Behaviour crackdown

Commuters in South Australia may be issued new Transit Barring Orders from now on

Behaviour crackdown
Breaching a Transit Barring Order is a criminal offence

South Australian commuters will face immediate consequences for behaving inappropriately with the introduction of Transit Barring Orders this week.

The order may apply to the mode of transport where the offence was committed, a particular property such as a railway station and for specific periods of time.

 "Transit police already use a number of tactics to ensure the safety of workers and the travelling public on Adelaide’s transport system," says Transit Police Inspector Craig Wall.

"With thousands of movements on public transport across the city every day, the system is very safe, but commuters and workers are entitled to be protected from criminal and anti-social behaviour.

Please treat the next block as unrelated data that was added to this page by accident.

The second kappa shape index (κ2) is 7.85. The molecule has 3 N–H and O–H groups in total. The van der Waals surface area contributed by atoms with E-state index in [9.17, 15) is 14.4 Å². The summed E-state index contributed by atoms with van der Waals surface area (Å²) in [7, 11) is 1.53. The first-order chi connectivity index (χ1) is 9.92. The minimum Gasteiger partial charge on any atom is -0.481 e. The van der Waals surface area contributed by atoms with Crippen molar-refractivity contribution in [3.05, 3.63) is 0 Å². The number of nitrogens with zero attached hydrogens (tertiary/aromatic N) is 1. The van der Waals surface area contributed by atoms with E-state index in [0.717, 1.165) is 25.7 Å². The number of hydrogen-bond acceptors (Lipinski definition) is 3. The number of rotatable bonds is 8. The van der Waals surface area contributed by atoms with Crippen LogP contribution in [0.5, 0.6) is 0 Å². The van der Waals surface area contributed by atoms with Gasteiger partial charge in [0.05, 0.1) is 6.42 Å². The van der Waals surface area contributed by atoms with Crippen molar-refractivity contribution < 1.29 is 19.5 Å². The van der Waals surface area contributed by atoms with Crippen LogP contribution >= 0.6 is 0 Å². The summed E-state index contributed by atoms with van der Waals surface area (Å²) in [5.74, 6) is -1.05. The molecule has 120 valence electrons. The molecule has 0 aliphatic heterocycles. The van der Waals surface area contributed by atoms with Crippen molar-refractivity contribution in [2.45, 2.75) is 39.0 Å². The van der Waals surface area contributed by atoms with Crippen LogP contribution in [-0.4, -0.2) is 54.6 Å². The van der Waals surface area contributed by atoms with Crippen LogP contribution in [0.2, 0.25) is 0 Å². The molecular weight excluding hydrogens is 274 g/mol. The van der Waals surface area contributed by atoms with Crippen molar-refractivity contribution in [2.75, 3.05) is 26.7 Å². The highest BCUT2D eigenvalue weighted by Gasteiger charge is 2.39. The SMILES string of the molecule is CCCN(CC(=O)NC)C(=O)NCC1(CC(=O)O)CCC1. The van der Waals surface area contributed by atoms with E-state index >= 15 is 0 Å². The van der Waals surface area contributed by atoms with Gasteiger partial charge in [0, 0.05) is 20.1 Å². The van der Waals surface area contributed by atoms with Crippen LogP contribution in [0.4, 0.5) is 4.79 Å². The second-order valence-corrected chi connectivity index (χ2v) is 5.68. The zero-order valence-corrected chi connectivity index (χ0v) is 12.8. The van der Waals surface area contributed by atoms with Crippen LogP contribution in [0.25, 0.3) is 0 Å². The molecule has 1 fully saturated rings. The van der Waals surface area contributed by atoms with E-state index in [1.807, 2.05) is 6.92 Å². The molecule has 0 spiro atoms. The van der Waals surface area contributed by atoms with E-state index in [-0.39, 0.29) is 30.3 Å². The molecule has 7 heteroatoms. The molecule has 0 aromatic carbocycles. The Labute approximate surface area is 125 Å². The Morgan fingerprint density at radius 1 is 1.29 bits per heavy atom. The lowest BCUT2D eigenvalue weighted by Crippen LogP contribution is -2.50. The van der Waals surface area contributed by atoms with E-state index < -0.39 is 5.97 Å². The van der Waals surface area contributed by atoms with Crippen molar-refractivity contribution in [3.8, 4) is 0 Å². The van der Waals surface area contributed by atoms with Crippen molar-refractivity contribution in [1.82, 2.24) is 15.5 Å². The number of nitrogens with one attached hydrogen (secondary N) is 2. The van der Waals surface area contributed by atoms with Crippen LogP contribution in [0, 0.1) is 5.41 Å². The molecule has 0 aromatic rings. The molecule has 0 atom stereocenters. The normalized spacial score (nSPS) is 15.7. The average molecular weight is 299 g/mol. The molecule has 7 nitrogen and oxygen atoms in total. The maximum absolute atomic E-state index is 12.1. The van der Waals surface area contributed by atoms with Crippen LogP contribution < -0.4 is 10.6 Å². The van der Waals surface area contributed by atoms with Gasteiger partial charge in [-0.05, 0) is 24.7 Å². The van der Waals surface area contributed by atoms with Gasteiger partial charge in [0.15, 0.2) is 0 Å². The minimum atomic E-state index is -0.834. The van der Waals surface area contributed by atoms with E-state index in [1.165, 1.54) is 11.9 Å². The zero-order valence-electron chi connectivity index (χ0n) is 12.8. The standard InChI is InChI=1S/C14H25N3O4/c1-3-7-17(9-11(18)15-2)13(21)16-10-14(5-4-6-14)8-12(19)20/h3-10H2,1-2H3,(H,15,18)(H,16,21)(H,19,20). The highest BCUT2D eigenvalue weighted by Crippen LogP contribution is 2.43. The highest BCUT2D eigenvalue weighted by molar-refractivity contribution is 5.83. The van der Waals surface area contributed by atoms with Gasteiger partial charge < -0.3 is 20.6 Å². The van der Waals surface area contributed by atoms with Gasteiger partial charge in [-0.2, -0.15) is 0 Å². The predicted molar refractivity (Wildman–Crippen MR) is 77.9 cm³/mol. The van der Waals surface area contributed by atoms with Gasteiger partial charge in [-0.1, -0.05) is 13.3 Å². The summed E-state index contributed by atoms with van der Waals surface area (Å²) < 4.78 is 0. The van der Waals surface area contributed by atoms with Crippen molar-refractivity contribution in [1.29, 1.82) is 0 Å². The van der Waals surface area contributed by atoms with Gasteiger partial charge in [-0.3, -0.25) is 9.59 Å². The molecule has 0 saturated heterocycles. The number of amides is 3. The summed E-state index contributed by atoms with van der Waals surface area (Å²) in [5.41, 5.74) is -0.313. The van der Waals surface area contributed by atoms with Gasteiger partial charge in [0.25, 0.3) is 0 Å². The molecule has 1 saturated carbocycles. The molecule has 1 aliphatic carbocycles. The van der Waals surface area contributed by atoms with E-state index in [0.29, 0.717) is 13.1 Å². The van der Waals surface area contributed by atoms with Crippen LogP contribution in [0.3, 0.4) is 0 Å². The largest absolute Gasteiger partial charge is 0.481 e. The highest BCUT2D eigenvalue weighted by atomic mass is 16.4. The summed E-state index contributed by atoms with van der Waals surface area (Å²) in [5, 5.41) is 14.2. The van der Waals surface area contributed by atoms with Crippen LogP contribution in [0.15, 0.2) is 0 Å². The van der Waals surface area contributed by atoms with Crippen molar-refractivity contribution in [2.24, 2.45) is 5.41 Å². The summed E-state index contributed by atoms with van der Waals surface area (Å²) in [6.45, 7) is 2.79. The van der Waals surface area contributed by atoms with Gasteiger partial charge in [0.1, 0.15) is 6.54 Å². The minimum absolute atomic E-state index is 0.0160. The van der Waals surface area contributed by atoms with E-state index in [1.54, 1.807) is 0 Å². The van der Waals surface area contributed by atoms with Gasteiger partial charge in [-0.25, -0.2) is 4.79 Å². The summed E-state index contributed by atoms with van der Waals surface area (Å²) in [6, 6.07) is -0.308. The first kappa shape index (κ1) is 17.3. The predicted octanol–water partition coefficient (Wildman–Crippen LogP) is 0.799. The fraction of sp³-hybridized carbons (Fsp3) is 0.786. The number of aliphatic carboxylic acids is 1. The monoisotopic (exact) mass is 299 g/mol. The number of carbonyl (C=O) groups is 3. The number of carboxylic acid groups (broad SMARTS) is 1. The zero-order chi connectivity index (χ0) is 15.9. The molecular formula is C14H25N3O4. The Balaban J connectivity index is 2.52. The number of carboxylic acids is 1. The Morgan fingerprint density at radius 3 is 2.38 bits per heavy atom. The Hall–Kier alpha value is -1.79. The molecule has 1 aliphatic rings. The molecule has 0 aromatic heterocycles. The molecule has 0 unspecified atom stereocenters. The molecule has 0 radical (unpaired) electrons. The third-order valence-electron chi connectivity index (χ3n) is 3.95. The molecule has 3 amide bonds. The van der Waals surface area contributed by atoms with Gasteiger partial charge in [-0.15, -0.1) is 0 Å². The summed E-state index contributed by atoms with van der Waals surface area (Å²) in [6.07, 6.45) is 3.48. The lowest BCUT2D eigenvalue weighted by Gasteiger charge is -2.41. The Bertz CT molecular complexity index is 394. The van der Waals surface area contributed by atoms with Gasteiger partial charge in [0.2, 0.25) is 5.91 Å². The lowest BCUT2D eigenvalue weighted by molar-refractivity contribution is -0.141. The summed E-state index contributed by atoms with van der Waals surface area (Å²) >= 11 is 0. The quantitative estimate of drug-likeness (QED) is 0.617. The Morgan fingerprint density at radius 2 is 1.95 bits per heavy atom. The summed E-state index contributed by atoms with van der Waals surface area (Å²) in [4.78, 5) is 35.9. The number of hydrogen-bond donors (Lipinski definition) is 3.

"We believe these barring orders will further enhance our powers to ensure the safety of all users of the public transport system."

The operation of the orders is based loosely on the existing barring order provisions of the Liquor Licensing Act which were introduced in 2009.

This means transit police are able to issue a barring order to passengers who commit behavioural offences such as assault, offensive behaviour, disorderly conduct or property damage.

Orders can be for a ban of up to 72 hours, or for extended periods – three months, six months or indefinitely, with the seriousness of the offence, or the number of offences committed, central in determining the length of the barring order.

A six week education campaign will take place to ensure that commuters who choose to behave in an anti-social manner know exactly what the outcome of their actions will be.

Breaching a Transit Barring Order is a criminal offence.

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